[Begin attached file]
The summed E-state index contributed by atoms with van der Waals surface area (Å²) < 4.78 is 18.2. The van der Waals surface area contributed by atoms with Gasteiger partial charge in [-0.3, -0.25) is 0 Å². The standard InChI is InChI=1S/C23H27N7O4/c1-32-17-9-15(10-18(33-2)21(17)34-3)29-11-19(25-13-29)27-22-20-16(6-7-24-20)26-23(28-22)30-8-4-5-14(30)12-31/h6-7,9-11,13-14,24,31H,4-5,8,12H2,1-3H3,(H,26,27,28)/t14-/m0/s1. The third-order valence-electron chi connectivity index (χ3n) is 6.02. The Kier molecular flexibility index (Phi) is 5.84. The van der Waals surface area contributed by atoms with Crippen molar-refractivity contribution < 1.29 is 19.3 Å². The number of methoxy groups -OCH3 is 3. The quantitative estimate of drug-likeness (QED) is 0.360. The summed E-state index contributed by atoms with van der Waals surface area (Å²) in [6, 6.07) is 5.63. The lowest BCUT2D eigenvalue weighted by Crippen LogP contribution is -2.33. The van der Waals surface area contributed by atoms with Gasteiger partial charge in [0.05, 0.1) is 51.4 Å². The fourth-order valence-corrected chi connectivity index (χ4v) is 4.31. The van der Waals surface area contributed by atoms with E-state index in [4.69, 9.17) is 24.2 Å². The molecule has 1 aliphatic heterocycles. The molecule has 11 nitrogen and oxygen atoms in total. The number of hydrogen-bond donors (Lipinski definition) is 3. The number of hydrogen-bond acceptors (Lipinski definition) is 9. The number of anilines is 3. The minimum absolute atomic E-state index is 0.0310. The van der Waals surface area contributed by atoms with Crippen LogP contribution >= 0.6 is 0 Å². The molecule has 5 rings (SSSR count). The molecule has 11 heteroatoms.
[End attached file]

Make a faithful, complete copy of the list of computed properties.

The summed E-state index contributed by atoms with van der Waals surface area (Å²) < 4.78 is 18.2. The van der Waals surface area contributed by atoms with Gasteiger partial charge in [-0.3, -0.25) is 0 Å². The standard InChI is InChI=1S/C23H27N7O4/c1-32-17-9-15(10-18(33-2)21(17)34-3)29-11-19(25-13-29)27-22-20-16(6-7-24-20)26-23(28-22)30-8-4-5-14(30)12-31/h6-7,9-11,13-14,24,31H,4-5,8,12H2,1-3H3,(H,26,27,28)/t14-/m0/s1. The third-order valence-electron chi connectivity index (χ3n) is 6.02. The Kier molecular flexibility index (Phi) is 5.84. The van der Waals surface area contributed by atoms with Crippen molar-refractivity contribution < 1.29 is 19.3 Å². The number of methoxy groups -OCH3 is 3. The quantitative estimate of drug-likeness (QED) is 0.360. The summed E-state index contributed by atoms with van der Waals surface area (Å²) in [6, 6.07) is 5.63. The lowest BCUT2D eigenvalue weighted by Crippen LogP contribution is -2.33. The van der Waals surface area contributed by atoms with Gasteiger partial charge in [0.05, 0.1) is 51.4 Å². The fourth-order valence-corrected chi connectivity index (χ4v) is 4.31. The van der Waals surface area contributed by atoms with E-state index in [4.69, 9.17) is 24.2 Å². The molecule has 1 aliphatic heterocycles. The molecule has 11 nitrogen and oxygen atoms in total. The number of hydrogen-bond donors (Lipinski definition) is 3. The number of hydrogen-bond acceptors (Lipinski definition) is 9. The number of anilines is 3. The minimum absolute atomic E-state index is 0.0310. The van der Waals surface area contributed by atoms with Crippen LogP contribution >= 0.6 is 0 Å². The molecule has 5 rings (SSSR count). The molecule has 11 heteroatoms.